Iran seizes British tankers. On Friday, amid Iran’s ongoing posturing in the Strait of Hormuz, the Islamic Revolutionary Guard Corps seized two U.K.-affiliated oil tankers. It’s no coincidence that this occurred the same day that Gibraltar’s Supreme Court gave the British government permission to hold an Iranian oil tanker for at least another month, with a hearing set for Aug. 15. The move, however, was a miscalculation by Tehran. At this point, the details surrounding the seizure are not nearly as important as tracking the reaction of world players; continued missteps could lead toward escalation in the U.S.-Iran standoff in the Gulf. British Foreign Secretary Jeremy Hunt said the seizures were “unacceptable,” though Britain is pursuing a diplomatic response. France and Germany have thrown their support behind the U.K. and condemned Iran’s actions. U.S. President Donald Trump said he would be in contact with British officials, and the U.S. military said it would continue unarmed aerial surveillance of the strait to ensure the safety of nearby U.S. vessels. Moscow has repeatedly expressed its concern over tensions in the Strait of Hormuz and used the latest event to underscore how the often-militarized presence of myriad countries in the Persian Gulf is a recipe for conflict to break out.

Iranian visits to Lebanon and Syria. Hossein Amir-Abdollahian, an aide to the president of the Iranian parliament, met with the secretary-general of Hezbollah and the speaker of the Lebanese parliament on Friday in Beirut. They discussed Palestinians in Lebanon and regional developments – particularly those involving Israel. (Earlier in the week, Amir-Abdollahian made a stop in Damascus, where he met with Syrian President Bashar Assad.) On the same day as the Beirut meetings, the commander of the Iranian army’s ground forces said the “resistance front,” which is comprised of Iranian forces and regional partners like pro-Assad Syrian forces and Hezbollah fighters, would retaliate against Israel for its attacks in Syria. Such meetings and bellicose rhetoric from Iran are to be expected, but these developments come as Israel has made similar threats against Iran and built up its military forces for a confrontation with Hezbollah. Given that one of our forecasts for the year involves an Israeli attack on Hezbollah in Lebanon, we’re taking note.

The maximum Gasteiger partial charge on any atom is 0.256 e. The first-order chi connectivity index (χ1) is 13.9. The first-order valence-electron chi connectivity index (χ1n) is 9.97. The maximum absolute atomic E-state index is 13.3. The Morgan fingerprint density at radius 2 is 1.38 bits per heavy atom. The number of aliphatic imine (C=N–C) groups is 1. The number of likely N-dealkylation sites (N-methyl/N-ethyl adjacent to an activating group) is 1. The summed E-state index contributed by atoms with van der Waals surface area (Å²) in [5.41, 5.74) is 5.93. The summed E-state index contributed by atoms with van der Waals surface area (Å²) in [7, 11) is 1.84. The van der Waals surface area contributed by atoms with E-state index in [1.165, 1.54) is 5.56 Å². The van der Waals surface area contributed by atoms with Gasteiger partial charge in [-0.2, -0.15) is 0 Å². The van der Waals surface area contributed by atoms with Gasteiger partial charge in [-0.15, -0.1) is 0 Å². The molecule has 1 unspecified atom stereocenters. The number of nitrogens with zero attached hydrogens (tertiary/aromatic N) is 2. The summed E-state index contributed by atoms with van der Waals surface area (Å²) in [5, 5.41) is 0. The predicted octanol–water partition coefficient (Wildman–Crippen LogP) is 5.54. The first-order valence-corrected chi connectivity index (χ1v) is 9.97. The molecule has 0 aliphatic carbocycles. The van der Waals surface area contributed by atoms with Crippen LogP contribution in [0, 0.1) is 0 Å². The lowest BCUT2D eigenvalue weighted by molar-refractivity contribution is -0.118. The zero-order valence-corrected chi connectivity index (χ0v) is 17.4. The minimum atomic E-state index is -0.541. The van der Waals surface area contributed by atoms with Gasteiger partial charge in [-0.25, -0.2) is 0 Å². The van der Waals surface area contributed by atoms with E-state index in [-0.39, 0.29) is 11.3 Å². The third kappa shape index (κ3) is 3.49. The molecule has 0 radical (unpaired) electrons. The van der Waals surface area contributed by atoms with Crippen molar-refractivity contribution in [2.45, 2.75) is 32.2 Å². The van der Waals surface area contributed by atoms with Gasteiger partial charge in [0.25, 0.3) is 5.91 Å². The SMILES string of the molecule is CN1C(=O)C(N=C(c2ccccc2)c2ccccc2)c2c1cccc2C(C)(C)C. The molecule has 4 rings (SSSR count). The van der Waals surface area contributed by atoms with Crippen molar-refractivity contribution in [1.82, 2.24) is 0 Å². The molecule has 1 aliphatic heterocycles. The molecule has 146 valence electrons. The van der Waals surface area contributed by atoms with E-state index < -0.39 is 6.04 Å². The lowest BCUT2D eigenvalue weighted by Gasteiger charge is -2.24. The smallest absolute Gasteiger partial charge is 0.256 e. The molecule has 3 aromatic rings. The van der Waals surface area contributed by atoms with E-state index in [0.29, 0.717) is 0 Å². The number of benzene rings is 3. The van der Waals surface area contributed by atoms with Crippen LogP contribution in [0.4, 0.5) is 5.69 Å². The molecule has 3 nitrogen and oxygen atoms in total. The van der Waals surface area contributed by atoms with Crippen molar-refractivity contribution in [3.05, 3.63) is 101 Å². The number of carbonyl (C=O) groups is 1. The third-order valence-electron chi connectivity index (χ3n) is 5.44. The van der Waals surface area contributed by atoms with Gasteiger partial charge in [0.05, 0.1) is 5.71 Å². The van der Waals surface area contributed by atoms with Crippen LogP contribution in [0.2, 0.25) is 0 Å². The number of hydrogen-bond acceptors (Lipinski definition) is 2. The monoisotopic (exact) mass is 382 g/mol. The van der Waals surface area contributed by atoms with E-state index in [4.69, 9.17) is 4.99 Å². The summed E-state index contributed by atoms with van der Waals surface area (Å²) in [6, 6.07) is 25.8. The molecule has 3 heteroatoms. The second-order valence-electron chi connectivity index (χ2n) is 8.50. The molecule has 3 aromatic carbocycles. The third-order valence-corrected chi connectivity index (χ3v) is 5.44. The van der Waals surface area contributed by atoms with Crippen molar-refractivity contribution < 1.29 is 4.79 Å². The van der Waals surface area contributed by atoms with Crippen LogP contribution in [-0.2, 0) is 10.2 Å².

Mexico and migration. A report from the Mexican Foreign Ministry indicates that Mexico stopped 104,000 migrants in June alone and reduced migration flows by about 40 percent. Foreign Minister Marcelo Ebrard, in announcing the numbers, said Mexico had fulfilled its promise to stem the flow of Central American migrants into the United States, a promise made in exchange for the U.S. holding off on imposing tariffs on Mexican goods. The U.S. gave Mexico 45 days – until July 21 – to reduce migrant flows. Ebrard’s statement came during his trip to El Salvador, where he met with newly elected President Nayib Bukele to discuss migration and an integrated development plan for Central America. U.S. Secretary of State Mike Pompeo is scheduled tomorrow to meet separately with both Bukele and Ebrard to discuss migration. Whether or not Mexico succeeded in reducing migration flows will be subject to U.S. interpretation, since Washington provided no public criteria for a sufficient reduction.

Honorable Mentions